Public health system in Colombia
Since the 1980s public health care has improved enormously in Colombia. Prior to 1993 public care was provided through a single public insurer. In 1993, Law 100 introduced private insurers in regulated competition. Employees could purchase a private health plan through their salary payments. Unemployed people, the very poor or those in irregular employment are still publicly funded.
This reform widened the coverage of public health care, meaning 85% of the population were covered in 2007, an improvement on 21% pre-1993. The General System of Social Security in Health (Sistema General de Seguridad Social en Salud, SGSSS) was created with two regimes: the contributory for those who can afford to pay, and the subsidized for the poor.
While coverage and access has improved, public hospitals are struggling with long waiting times, costs and poor quality of services. Emergency rooms in particular are overcrowded as, by law, they cannot turn away any Colombian nationals.
The vast majority of expats will have some kind of private health insurance for their stay in Colombia. However, those expats with a contract and how meet the minimum salary requirements must join the contributory health system. The contribution is 12% of the declared income, two thirds paid by the employer and one third by the employee.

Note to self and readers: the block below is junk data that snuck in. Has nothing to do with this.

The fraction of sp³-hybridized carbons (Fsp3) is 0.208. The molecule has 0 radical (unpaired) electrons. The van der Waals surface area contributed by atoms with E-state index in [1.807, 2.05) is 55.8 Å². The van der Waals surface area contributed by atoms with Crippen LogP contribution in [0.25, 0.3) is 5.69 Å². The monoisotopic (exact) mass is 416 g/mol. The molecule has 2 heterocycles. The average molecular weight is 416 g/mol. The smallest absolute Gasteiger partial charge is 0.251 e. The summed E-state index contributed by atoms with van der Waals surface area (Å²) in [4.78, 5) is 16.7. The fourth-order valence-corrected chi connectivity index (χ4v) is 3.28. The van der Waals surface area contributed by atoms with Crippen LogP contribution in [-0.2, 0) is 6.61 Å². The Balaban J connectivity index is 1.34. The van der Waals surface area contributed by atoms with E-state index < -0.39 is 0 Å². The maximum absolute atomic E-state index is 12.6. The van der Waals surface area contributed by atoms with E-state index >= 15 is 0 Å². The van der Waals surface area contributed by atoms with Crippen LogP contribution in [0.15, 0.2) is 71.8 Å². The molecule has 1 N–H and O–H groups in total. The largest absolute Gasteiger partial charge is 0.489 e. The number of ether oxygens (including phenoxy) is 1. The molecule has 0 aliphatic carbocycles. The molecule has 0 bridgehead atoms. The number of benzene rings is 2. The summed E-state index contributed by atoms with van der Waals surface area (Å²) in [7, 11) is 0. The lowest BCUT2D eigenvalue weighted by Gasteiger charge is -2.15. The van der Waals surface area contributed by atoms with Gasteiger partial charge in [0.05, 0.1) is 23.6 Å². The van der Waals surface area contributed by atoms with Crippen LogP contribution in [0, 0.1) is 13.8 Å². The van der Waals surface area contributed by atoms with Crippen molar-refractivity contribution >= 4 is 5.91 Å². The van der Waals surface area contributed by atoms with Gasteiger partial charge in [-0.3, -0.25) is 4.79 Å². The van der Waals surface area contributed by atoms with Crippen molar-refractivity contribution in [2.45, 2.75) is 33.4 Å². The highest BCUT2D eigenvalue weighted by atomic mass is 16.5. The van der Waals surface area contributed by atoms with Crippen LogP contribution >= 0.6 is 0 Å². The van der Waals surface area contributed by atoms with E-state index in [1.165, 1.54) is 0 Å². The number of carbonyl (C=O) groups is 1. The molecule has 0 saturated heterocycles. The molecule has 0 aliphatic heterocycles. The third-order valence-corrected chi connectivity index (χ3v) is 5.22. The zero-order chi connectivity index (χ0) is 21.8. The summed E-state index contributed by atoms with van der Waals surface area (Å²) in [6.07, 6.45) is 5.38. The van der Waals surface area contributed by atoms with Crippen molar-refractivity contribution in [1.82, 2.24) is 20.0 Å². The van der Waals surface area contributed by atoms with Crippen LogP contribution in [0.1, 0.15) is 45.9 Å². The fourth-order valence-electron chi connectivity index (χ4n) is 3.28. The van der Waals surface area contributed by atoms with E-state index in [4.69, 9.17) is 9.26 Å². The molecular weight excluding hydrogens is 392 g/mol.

Private healthcare in Colombia
Colombia boasts a modern private healthcare system, centred on the major cities. Expats can buy health insurance from a variety of local or international providers. The private healthcare here is attracting more and more medical tourists, especially from the U.S., who are wooed by the high quality of care and the low prices.
For expats with private health insurance seeking treatment will pose little problem. The quality is high and doctors are often trained abroad in the USA or Europe.
Find out more at healthcare in Colombia at Expat Health Tips: https://expathealth.tips/